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Richard Tullier was driving on a road outside Da Nang, Vietnam when his jeep hit an explosive device that injured him badly.

Tullier was a US Marine serving in the Vietnam War at the time and that day he had been called to help some fellow Marines elsewhere. He spent 5 months in hospitals recovering after the accident and several years in therapy.

“We can patch you up,” his carers told him early on. “But the rest is up to you.”

“In the Marine Corps, you learn everything you accomplish is up to you,” said Richard, 75. “I have a positive attitude on life. I take one day at a time and don’t worry much. To me worry is useless – you don’t accomplish too much by worrying. There are hurdles in life that you’ve got to deal with.”

Richard considers kidney cancer one of those hurdles. After discovering a bump on the inside of his upper lip during a routine teeth cleaning in 2017, he was diagnosed with metastatic clear cell renal cell carcinoma.  

“All I said was ‘wow,’” Richard said. “Next was, what do we do about it?”

Richard’s left kidney was full of cancer, according to his doctor at Tulane University Medical Center in New Orleans, Louisiana, plus he had a tumor in his right kidney, another in his chest between his lungs, and some small spots on his lungs and thyroid. A nephrectomy soon followed, and Richard began immunotherapy in early 2019. So far, scans have not shown further tumor spread and the spots on his lungs disappeared.

“Other than when they removed the kidney, I haven’t had any problems,” Richard said. “I’m an outdoor person so I have a yard with a vegetable garden and flower beds I take care of. I drive my tractor, I cut my own grass. I fish, I hunt. I do whatever I want.”

Both Richard’s father and father-in-law served in World War II.

“They’d joke all the time, have a few beers, and talk. Everybody is faced with obstacles and hurdles. It’s how you react to them,” he said.

“I have a friend who is another Marine. He just made 88 years and he lost his kidney 50 years ago. He said it never stopped him… Those kinds of things make you feel better.”

Hearing from other people facing similar hurdles helped.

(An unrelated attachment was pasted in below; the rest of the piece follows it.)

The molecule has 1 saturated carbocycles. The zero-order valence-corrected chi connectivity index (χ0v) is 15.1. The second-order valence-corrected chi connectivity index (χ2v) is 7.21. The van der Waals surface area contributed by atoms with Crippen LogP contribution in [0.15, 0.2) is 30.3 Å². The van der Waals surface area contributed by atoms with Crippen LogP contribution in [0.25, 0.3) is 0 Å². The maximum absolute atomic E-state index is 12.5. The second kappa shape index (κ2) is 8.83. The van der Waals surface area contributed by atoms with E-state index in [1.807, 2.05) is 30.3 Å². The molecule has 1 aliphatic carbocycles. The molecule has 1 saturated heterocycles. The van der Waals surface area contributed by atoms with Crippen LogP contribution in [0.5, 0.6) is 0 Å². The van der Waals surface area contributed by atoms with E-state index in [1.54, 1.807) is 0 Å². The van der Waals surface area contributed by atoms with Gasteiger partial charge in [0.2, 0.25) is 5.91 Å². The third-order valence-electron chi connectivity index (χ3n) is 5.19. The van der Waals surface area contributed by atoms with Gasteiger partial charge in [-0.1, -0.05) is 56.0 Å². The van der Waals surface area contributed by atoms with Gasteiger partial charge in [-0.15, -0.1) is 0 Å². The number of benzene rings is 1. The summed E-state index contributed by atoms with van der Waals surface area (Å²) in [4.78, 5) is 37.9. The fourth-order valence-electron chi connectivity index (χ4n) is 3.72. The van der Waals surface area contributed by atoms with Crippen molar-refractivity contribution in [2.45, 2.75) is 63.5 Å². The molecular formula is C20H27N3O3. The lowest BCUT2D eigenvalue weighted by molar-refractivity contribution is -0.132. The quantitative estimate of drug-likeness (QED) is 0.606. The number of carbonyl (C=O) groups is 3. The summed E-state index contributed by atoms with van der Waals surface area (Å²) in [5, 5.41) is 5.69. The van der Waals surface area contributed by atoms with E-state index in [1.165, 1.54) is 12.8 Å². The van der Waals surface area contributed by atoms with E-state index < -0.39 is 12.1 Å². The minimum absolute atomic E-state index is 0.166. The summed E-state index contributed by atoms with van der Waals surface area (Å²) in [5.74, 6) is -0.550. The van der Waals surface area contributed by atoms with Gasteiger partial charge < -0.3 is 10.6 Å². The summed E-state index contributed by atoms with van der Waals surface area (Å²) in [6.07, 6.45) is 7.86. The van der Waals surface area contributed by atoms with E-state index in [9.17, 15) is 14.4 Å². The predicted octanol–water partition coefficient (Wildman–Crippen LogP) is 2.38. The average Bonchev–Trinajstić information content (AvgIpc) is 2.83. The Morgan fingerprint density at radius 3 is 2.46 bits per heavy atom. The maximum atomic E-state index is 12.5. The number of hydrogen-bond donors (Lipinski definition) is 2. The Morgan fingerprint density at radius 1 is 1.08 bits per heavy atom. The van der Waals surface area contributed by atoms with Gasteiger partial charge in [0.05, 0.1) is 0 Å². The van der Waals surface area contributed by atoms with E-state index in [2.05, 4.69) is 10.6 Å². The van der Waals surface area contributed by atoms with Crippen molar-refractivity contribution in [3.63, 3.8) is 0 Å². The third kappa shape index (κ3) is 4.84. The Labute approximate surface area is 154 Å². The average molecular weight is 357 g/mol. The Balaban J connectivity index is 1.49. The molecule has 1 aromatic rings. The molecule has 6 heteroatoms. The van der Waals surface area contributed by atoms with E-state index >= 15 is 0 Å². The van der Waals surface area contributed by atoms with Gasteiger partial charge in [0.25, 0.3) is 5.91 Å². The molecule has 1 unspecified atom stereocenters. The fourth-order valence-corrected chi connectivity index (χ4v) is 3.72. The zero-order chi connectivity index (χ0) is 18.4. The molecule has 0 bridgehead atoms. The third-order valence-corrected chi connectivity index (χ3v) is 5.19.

“I have a friend who is another Marine,” Richard said. “He just made 88 years and he lost his kidney 50 years ago. He said it never stopped him. My wife’s aunt was born without a lung or one kidney and lived into her 80s. Those kinds of things make you feel better.”

Richard, now retired from his career in construction and utilities, is himself part of a growing community in New Orleans helping to increase awareness about kidney cancer. In December 2019, he spoke on a panel alongside others impacted by kidney cancer during a dedicated Kidney Cancer Day spearheaded by his oncologist at Tulane, Dr. Pedro Barata.

Since the novel coronavirus emerged, Richard has continued his treatments but he and his wife of 51 years have mostly spent time at home. They video conference with their three sons and their families, who live nearby.

Richard said his diagnosis also increased his focus on spiritual reflection.

“I feel being told this woke me up a bit about my life and it’s given me a lot of time to study, read, and get back spiritually with my church. That has helped me a lot,” he said.

“I’ve faced death before. I spent 13 months in Vietnam. I’ve seen people die. After coming home, I worked in electricity and I’ve seen people die from that. You accept the fact that you’re not immortal. Your number will come up, it’s up to the good Lord. But I’m not going to volunteer for anything.”

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